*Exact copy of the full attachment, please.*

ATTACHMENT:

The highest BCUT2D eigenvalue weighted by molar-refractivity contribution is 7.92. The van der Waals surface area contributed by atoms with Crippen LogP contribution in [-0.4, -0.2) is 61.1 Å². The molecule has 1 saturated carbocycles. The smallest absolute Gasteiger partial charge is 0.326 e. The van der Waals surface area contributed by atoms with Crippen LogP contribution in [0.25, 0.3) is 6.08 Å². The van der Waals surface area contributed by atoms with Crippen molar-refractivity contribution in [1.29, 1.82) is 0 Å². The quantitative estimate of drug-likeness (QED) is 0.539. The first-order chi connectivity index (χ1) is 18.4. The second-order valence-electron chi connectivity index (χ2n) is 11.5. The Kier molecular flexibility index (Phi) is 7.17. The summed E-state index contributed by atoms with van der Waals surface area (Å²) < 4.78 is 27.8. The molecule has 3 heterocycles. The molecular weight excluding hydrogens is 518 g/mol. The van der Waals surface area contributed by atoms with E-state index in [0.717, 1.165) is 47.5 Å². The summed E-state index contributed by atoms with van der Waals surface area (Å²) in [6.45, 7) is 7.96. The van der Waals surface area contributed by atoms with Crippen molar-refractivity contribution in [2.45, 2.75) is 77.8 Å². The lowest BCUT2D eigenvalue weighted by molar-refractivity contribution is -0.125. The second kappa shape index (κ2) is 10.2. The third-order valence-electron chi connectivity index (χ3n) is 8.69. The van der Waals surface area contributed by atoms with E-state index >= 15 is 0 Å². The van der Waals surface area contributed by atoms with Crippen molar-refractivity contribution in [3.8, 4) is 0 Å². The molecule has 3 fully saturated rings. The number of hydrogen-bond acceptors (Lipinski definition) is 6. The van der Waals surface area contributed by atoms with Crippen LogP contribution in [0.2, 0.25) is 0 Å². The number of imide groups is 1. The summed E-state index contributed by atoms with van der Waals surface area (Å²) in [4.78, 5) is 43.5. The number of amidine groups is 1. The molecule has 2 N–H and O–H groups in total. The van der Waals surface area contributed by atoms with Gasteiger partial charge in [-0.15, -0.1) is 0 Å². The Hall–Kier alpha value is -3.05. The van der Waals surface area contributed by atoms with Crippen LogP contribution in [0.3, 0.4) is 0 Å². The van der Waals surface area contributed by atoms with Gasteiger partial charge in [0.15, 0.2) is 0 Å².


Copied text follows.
The highest BCUT2D eigenvalue weighted by molar-refractivity contribution is 7.92. The van der Waals surface area contributed by atoms with Crippen LogP contribution in [-0.4, -0.2) is 61.1 Å². The molecule has 1 saturated carbocycles. The smallest absolute Gasteiger partial charge is 0.326 e. The van der Waals surface area contributed by atoms with Crippen LogP contribution in [0.25, 0.3) is 6.08 Å². The van der Waals surface area contributed by atoms with Crippen molar-refractivity contribution in [1.29, 1.82) is 0 Å². The quantitative estimate of drug-likeness (QED) is 0.539. The first-order chi connectivity index (χ1) is 18.4. The second-order valence-electron chi connectivity index (χ2n) is 11.5. The Kier molecular flexibility index (Phi) is 7.17. The summed E-state index contributed by atoms with van der Waals surface area (Å²) < 4.78 is 27.8. The molecule has 3 heterocycles. The molecular weight excluding hydrogens is 518 g/mol. The van der Waals surface area contributed by atoms with E-state index in [0.717, 1.165) is 47.5 Å². The summed E-state index contributed by atoms with van der Waals surface area (Å²) in [6.45, 7) is 7.96. The van der Waals surface area contributed by atoms with Crippen molar-refractivity contribution in [2.45, 2.75) is 77.8 Å². The lowest BCUT2D eigenvalue weighted by molar-refractivity contribution is -0.125. The second kappa shape index (κ2) is 10.2. The third-order valence-electron chi connectivity index (χ3n) is 8.69. The van der Waals surface area contributed by atoms with E-state index >= 15 is 0 Å². The van der Waals surface area contributed by atoms with Crippen molar-refractivity contribution in [3.8, 4) is 0 Å². The molecule has 3 fully saturated rings. The number of hydrogen-bond acceptors (Lipinski definition) is 6. The van der Waals surface area contributed by atoms with Crippen LogP contribution in [0.2, 0.25) is 0 Å². The number of imide groups is 1. The summed E-state index contributed by atoms with van der Waals surface area (Å²) in [4.78, 5) is 43.5. The number of amidine groups is 1. The molecule has 2 N–H and O–H groups in total. The van der Waals surface area contributed by atoms with Gasteiger partial charge in [-0.15, -0.1) is 0 Å². The Hall–Kier alpha value is -3.05. The van der Waals surface area contributed by atoms with Crippen LogP contribution in [0.3, 0.4) is 0 Å². The van der Waals surface area contributed by atoms with Gasteiger partial charge in [0.15, 0.2) is 0 Å².